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Date of Award
Restricted Thesis: Campus only access
Bachelor of Science
Genetic information is coded in the DNA of chromosomes within the nucleus of eukaryotic cells. In each case DNA exists as a long string of small subunits each closely associated with a histone protein core. These units are called nucleosomes and the histones involved are vital for normal functioning of protein synthesis and gene replication.
The actions of histone proteins on chromatin DNA are presently the interest of many areas of investigation. Many researchers have attempted to reveal the structural and functional relationships of histones with DNA, yet these remain the subject of much controversy.
The histone protein core exists as an octameric unit of consisting of four different histone proteins H2A, H2A, H3, and H4 (Busch, 1965). In studying these proteins it is noted that there is a significant conversation of amino acid sequences throughout the evolution of species (Kornberg, 1974). This stability of sequence is believed to stem from the need for these proteins to have highly conserved precise contacts with DNA and the other histones. Histone H4 is considered the most highly conserved protein in nature and is the subject of this specific investigation.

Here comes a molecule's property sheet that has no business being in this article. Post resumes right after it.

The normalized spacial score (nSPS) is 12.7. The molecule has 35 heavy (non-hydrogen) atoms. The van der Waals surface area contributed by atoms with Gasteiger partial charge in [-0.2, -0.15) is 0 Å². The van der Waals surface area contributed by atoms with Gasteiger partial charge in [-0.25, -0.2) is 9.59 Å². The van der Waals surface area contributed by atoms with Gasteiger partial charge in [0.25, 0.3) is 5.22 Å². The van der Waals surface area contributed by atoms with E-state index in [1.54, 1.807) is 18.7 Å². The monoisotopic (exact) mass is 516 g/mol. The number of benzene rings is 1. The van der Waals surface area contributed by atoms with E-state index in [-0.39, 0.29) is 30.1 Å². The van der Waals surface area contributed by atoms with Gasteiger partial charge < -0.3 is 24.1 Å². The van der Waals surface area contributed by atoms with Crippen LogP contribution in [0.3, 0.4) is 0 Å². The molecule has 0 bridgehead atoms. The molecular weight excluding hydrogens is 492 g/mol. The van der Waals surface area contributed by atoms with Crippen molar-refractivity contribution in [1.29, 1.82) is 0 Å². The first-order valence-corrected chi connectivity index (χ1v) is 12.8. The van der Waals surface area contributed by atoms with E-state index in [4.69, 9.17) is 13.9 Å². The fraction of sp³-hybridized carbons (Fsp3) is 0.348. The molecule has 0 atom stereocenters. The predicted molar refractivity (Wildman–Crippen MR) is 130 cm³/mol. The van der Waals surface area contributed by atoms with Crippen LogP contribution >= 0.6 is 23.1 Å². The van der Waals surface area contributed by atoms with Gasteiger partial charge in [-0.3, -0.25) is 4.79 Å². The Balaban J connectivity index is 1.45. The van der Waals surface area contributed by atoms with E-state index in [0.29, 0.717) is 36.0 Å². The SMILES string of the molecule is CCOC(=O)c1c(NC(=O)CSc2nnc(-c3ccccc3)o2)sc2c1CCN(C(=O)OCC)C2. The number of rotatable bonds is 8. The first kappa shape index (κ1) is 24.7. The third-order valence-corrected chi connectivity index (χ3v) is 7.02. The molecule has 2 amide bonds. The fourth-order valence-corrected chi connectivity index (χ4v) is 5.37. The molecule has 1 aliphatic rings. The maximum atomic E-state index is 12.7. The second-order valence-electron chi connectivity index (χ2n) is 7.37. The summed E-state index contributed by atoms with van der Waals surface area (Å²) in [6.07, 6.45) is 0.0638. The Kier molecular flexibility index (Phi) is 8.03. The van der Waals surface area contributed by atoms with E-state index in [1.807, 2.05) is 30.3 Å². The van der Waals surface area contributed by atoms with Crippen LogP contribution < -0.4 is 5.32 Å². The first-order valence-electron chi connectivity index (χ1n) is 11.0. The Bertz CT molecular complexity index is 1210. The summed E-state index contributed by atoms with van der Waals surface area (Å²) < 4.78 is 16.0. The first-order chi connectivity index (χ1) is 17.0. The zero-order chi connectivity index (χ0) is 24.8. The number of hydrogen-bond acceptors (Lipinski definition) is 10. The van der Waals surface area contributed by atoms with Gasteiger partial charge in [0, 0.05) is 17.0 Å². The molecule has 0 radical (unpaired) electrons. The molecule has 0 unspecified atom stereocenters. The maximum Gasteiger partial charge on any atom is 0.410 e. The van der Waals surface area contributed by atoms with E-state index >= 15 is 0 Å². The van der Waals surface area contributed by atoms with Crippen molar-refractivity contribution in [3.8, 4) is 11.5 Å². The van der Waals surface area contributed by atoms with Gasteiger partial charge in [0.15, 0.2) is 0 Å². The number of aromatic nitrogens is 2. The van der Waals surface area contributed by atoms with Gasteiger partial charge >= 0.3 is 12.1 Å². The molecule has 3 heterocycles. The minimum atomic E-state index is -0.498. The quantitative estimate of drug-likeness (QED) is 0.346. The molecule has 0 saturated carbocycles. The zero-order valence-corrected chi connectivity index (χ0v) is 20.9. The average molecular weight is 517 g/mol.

Galakatos, Gregory R., "A system development for analyzing a defect in histone H4 protein in plasmids of Saccharomyces cerevisiae" (1987). Honors Theses. 501.